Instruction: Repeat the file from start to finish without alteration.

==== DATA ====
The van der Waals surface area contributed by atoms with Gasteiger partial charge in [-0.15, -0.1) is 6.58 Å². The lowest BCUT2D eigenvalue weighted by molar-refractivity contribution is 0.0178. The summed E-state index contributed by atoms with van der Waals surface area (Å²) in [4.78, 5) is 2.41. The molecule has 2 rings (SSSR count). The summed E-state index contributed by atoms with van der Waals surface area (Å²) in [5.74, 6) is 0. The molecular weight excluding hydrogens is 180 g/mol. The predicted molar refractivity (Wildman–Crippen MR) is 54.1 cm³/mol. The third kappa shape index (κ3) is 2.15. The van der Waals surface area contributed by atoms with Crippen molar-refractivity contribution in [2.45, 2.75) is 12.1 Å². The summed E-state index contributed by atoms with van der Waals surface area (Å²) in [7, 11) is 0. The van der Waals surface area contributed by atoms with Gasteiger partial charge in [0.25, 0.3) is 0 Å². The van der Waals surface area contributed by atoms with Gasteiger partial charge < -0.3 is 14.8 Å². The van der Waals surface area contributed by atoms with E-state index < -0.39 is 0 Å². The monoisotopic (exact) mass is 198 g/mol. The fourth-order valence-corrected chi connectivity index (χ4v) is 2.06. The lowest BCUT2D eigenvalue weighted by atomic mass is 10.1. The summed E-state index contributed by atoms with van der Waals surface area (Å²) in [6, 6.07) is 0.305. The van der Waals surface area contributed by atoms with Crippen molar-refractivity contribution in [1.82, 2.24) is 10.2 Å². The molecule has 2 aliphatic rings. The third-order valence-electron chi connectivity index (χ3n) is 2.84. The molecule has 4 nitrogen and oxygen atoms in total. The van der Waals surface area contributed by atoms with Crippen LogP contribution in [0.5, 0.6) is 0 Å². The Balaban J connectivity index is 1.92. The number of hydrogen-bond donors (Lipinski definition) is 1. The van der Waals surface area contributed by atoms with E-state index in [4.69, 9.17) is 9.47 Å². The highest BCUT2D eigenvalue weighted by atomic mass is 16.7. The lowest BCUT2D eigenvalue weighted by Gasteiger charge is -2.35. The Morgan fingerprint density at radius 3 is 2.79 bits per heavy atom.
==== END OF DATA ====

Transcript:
The van der Waals surface area contributed by atoms with Gasteiger partial charge in [-0.15, -0.1) is 6.58 Å². The lowest BCUT2D eigenvalue weighted by molar-refractivity contribution is 0.0178. The summed E-state index contributed by atoms with van der Waals surface area (Å²) in [4.78, 5) is 2.41. The molecule has 2 rings (SSSR count). The summed E-state index contributed by atoms with van der Waals surface area (Å²) in [5.74, 6) is 0. The molecular weight excluding hydrogens is 180 g/mol. The predicted molar refractivity (Wildman–Crippen MR) is 54.1 cm³/mol. The third kappa shape index (κ3) is 2.15. The van der Waals surface area contributed by atoms with Crippen molar-refractivity contribution in [2.45, 2.75) is 12.1 Å². The summed E-state index contributed by atoms with van der Waals surface area (Å²) in [7, 11) is 0. The van der Waals surface area contributed by atoms with Gasteiger partial charge in [0.25, 0.3) is 0 Å². The van der Waals surface area contributed by atoms with Gasteiger partial charge < -0.3 is 14.8 Å². The van der Waals surface area contributed by atoms with E-state index < -0.39 is 0 Å². The monoisotopic (exact) mass is 198 g/mol. The fourth-order valence-corrected chi connectivity index (χ4v) is 2.06. The lowest BCUT2D eigenvalue weighted by atomic mass is 10.1. The summed E-state index contributed by atoms with van der Waals surface area (Å²) in [6, 6.07) is 0.305. The van der Waals surface area contributed by atoms with Crippen molar-refractivity contribution in [1.82, 2.24) is 10.2 Å². The molecule has 2 aliphatic rings. The third-order valence-electron chi connectivity index (χ3n) is 2.84. The molecule has 4 nitrogen and oxygen atoms in total. The van der Waals surface area contributed by atoms with Crippen LogP contribution in [0.5, 0.6) is 0 Å². The Balaban J connectivity index is 1.92. The number of hydrogen-bond donors (Lipinski definition) is 1. The van der Waals surface area contributed by atoms with E-state index in [4.69, 9.17) is 9.47 Å². The highest BCUT2D eigenvalue weighted by atomic mass is 16.7. The lowest BCUT2D eigenvalue weighted by Gasteiger charge is -2.35. The Morgan fingerprint density at radius 3 is 2.79 bits per heavy atom.